It really is. That’s something we giggle about constantly. The way Mads has worked his way [into this], and Adam Pålsson, just a fantastic actor. We are all such fans of Adam and what he brought to that role, which was he did something with a small role where he just kept making it so undeniably hilarious that it just grew and grew. Armando and the writers are so good at noticing that, and so they worked Mads into this cast of characters so beautifully. That was something that we just kept figuring out as we went.
Now Mads is in this love triangle here, and what does that mean for Doug? All Doug wants to focus on is the kid. Is Doug in a state of denial about whether it’s his kid or not, or does he truly not know? Does he not want to know? You’re stuck with these people literally in this ship, so you have to make do, so the kind of alliances you form and the sort of compromises you make because you know you’re stuck there, I think, are dancing with each other constantly in this show.
Episode 4 ends with Ryan accidentally telling the passengers about all the problems they’re facing, and chaos and panic ensue. How will everyone be handling that in the next episode?
What Season 2 ended up doing — without giving any spoilers, because I think you’re already starting to see it — is some characters will act exactly as you think they might. Some characters will be forced into a new situation that they’ll have to have a new solution for that they’ve never come up with or find something new in themselves that’s never been asked of them. And because different relationships have formed and different dynamics have been thrust upon all these characters, the way they get to solutions and the way the worst in them and, in some cases, even in this satirical show, the best of them comes out, is really what I think Season 2 ended up doing really well as well.
We kind of set the table with the main colors of these characters’ personalities in the first season, and now we see some shading, we see some doubling down on them. Zach Woods’ character is a perfect example of that, of where he is sort of starting to evolve too, or starting to reveal his true self. That’s what happens in these crisis situations, right? You either reveal your true self, or you find a self that you didn’t know was in there, or you just maintain how you are. And those three things, I think, are what the show sets these characters on a course to travel through.
How are Doug and Mia handling things as her due date approaches? She’ll have to give birth in the midst of this craziness.
I liked that Doug was kind of trying to keep things as normal as possible as if they were having this baby under normal circumstances. I think you can see it in the way he dresses. He’s trying to maintain some normalcy amidst this utter breakdown of civilization. And I think one reason he’s doing that is to pad and cushion the idea that they’re about to have a baby up in deep space. And so I think that attempt of his brushing up against the reality of what he and Mia are facing lends itself to some misadventures.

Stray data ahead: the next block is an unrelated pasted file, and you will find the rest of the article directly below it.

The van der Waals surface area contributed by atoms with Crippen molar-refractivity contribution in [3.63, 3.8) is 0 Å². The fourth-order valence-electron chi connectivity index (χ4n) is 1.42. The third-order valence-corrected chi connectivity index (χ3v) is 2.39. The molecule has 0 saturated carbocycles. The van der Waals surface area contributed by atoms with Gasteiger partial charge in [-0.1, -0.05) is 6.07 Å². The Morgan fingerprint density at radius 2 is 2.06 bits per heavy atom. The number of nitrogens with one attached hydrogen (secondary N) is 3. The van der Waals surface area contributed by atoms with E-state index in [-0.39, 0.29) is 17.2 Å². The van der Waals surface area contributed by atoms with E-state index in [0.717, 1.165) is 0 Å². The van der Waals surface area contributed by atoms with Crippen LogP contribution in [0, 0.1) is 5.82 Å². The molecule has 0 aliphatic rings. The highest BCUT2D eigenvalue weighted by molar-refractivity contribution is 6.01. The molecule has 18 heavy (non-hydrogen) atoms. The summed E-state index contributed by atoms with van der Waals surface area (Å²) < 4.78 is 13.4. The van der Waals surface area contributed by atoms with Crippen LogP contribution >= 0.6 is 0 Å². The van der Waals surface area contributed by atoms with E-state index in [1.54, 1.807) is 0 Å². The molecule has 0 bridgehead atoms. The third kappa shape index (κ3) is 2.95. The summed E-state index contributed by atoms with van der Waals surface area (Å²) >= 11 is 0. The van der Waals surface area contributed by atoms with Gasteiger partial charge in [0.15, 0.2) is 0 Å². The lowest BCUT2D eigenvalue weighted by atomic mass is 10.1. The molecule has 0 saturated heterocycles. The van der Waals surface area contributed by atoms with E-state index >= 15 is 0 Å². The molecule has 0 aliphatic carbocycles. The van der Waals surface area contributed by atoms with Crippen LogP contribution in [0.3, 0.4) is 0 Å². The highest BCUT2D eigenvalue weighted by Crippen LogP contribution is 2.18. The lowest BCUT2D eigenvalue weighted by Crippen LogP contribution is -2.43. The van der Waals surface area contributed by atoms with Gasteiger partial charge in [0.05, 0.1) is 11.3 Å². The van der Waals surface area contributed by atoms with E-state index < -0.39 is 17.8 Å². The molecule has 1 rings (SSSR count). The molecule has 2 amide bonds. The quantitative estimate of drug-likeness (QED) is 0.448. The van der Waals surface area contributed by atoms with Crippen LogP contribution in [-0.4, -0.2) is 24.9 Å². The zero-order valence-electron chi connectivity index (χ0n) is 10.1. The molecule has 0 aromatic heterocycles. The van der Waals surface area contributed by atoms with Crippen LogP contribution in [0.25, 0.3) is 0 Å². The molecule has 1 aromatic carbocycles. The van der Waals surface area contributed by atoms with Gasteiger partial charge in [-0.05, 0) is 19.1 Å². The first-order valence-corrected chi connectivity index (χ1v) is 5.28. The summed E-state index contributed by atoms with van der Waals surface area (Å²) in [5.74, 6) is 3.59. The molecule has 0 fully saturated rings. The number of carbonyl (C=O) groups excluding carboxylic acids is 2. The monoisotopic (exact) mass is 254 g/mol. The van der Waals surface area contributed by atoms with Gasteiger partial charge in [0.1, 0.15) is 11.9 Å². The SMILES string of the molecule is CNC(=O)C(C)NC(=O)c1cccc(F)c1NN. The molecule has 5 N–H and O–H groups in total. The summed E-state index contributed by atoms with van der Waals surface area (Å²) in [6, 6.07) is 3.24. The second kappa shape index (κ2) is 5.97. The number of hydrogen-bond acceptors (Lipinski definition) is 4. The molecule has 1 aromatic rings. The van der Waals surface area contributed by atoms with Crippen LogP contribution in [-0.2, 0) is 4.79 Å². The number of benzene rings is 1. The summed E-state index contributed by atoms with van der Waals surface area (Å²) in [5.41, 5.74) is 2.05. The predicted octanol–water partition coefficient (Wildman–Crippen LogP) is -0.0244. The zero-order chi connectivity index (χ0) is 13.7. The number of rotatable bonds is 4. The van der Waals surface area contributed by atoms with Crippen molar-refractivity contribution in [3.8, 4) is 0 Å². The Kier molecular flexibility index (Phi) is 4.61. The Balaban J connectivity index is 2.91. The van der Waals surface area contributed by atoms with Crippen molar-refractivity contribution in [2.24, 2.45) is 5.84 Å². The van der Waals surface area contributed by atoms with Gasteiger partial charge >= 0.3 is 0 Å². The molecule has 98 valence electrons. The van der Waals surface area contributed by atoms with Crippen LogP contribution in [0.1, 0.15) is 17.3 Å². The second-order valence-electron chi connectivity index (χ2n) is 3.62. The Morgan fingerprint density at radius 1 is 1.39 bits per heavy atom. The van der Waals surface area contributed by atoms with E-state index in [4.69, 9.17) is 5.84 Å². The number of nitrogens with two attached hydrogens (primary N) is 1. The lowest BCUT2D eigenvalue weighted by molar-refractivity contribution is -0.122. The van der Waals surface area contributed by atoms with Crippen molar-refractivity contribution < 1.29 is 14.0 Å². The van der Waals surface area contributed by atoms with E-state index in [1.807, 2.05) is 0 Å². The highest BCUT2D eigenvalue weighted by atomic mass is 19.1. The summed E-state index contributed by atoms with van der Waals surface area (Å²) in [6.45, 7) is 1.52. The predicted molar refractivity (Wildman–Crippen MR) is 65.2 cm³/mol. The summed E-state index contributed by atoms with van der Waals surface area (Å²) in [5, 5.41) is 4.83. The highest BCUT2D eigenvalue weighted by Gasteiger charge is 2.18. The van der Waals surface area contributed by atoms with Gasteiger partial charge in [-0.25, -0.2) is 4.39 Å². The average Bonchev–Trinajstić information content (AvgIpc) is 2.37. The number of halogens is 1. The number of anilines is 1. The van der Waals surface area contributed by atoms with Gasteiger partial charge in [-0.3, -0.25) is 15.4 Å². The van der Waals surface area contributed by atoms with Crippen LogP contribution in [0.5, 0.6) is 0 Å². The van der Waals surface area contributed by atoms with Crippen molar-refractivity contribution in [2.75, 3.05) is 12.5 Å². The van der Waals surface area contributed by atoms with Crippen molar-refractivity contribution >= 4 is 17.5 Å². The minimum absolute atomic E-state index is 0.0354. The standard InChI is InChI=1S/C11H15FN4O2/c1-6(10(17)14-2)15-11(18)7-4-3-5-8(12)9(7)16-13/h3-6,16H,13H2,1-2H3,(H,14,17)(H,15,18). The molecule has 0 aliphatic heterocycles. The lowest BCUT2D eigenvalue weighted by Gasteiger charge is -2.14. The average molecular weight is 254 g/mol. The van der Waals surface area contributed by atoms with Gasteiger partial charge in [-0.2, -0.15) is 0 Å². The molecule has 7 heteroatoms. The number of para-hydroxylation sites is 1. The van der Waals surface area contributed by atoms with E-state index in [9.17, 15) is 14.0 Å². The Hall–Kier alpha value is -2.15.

What can you tease about the birth? Will we see it this season?
The way that Armando works wonderfully is, as an actor, and when we’re kind of finding out the story when we’re filming it is, sometimes you’ll have a sense of where things are going, and sometimes that’ll maintain, but the way you get there will be circuitous. Other times it’ll change. And what we had planned and what became, I think, was sort of a marriage of an outline and then also finding ways to do it as we went along. So I don’t know what I could tease other than it is nuts what happens. It never stops. Once we are close to that due date, things are going to spiral.
What can you tease about how the season ends?
Armando is really, especially in Season 2, doubling down on the satire and the mirroring of what’s going on in society right now with the sort of rise of cultism in politics, the rise of misinformation, how quickly misinformation spreads the sort of breakdown of our institutions. We noticed it about halfway through Season 1 that we were in more of a social satire than we thought. And Season 2 really doubles down on that, while also you could enjoy the show without even knowing that. But once you inevitably kind of tap into that, I think it becomes an even more rich experience. So to me, as that continued on, the balance of sort of social commentary with the comedic examination of human foible, I think, is even magnified and multiplied this season.
Avenue 5, Mondays, 10/9c, HBO